• I’d need a fully developed plot. This little step I found out the hard way. I tried to be a pantser and free write my story, but I go off on tangents and my characters didn’t cooperate. Thus story boards, outlines, and detailed character profiles became a HUGE necessity for me.
  • I’d need to develop a schedule for writing and stick to it. Yes, I write to a schedule. I set deadlines, word goals, and time goals for writing. I’ve found it makes me more productive and my writing is better for it.
  • I needed to learn about those who write the same genre that I wanted to write, what works, and what doesn’t. This is the second most important step for me. I am an avid reader, but there are things in some novels that don’t work for me and some things I adore. I didn’t want to copy what my fellow authors were writing, I wanted my novels to be unique. However, there are things I wanted to pay attention to. I write urban fantasy so the questions I started with are what creatures are people using, or over using? What is consistent in the genre? What could I do to make my novel unique?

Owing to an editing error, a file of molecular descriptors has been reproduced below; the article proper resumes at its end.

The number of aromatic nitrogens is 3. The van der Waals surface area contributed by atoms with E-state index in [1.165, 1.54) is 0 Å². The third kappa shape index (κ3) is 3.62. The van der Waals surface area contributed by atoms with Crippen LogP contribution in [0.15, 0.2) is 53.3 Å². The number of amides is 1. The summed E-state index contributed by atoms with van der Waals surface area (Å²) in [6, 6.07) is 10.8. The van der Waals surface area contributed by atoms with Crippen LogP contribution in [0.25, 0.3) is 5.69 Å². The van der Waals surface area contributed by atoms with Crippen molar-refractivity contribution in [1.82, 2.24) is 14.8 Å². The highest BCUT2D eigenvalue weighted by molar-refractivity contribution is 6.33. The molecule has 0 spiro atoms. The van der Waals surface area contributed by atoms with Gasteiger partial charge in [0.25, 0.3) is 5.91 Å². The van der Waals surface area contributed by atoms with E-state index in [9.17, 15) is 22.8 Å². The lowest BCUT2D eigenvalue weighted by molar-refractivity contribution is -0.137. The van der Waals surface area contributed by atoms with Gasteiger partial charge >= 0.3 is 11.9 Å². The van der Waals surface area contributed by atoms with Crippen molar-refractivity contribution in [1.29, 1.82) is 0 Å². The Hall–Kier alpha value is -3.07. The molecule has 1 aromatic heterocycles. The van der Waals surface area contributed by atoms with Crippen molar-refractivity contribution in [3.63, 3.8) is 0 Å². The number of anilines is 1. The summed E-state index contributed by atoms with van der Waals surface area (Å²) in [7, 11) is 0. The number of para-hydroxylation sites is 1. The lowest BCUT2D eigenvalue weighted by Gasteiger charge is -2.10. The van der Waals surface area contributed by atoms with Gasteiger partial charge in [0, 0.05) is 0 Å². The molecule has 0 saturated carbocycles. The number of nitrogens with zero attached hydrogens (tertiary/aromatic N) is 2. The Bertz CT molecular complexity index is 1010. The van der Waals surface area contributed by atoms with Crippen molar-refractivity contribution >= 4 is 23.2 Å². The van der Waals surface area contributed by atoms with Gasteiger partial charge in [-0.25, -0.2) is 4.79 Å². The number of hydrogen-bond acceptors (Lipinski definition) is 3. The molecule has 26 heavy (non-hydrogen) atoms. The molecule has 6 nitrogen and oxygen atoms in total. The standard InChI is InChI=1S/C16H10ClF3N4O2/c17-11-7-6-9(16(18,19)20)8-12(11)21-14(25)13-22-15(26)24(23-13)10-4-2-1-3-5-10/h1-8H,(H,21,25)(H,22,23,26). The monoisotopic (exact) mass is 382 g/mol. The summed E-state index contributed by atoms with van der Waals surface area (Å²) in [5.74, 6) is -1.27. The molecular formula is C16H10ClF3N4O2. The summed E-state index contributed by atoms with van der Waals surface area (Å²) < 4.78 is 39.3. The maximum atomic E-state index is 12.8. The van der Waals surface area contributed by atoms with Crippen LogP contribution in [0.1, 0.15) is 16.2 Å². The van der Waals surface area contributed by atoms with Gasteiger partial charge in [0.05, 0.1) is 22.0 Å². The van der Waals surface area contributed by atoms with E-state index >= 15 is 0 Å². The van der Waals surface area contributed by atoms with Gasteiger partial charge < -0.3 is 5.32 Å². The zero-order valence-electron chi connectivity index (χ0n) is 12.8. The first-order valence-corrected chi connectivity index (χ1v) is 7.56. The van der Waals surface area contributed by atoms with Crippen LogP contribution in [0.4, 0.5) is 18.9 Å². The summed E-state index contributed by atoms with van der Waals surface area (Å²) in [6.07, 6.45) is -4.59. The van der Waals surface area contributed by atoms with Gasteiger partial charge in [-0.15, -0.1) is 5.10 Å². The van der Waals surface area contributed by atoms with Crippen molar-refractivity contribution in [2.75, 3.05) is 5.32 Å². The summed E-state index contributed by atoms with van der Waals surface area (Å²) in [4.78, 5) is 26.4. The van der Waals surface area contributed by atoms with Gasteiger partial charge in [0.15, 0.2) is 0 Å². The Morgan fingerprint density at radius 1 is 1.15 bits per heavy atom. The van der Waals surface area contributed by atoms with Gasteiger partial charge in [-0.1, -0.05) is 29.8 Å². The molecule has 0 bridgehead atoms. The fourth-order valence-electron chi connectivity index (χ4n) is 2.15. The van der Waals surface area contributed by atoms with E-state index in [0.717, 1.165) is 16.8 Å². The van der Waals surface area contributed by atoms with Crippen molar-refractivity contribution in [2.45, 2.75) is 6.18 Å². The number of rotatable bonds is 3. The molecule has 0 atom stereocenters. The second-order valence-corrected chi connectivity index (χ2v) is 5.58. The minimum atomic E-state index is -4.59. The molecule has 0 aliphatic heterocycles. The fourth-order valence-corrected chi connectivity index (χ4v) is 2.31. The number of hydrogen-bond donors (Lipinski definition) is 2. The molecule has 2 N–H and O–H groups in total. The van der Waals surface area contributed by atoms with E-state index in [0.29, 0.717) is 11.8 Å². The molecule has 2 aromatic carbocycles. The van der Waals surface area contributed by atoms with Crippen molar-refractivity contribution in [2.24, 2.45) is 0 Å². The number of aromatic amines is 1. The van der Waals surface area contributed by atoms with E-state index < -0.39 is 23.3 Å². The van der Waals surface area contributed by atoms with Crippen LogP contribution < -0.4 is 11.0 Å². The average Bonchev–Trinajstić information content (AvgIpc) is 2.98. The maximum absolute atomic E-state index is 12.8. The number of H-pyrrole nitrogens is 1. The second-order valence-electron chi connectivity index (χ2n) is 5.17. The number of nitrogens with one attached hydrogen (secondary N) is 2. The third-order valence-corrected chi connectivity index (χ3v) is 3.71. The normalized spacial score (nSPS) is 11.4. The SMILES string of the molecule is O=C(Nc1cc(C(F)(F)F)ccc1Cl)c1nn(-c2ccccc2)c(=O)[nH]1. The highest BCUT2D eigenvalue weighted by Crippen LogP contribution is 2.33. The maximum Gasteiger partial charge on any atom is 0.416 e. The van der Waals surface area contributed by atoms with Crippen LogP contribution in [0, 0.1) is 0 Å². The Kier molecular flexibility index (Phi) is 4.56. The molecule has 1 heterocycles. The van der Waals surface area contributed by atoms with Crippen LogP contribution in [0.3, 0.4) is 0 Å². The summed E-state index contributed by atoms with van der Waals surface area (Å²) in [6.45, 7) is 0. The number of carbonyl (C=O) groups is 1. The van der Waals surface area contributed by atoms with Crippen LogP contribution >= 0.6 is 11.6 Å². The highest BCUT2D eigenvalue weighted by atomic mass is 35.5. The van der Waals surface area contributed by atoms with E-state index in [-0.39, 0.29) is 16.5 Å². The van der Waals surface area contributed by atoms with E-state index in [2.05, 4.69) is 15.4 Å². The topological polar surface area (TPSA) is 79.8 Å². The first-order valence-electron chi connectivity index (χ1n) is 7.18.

• Most important of all, I needed to take classes and learn from other authors. I take classes all the time. Some are free; some cost money at varying price points. All of them have taught me things that I use now. While there is one that I consider to be head and shoulders above the rest, at least as far as helping me improve my craft. It might not be the class that works for you. I believe we should all seek to improve ourselves and our skills as authors.
  • Finally, I needed to enjoy my chosen path. I needed to enjoy the process of writing. I needed to feel excited every time I sat down to torture my favorite characters, and I did torture them. I had to feel a jolt of happiness when the story finished, not because I was done, but because I had another story ready to go behind it that I was looking forward to.

You will notice that I didn’t put something about needing to make a livable wage. While I feel this is my ultimate goal, right now I write because I have stories to tell. Lots and lots of stories to tell and I have yet to publish anything except a few blog posts. Golden Opportunity will come out on September 2, 2016 with any luck and then I will have more information to share about what works, and what doesn’t, for the self-published author.

V. L. Cooke


Alpha and Beta Reading by Vicki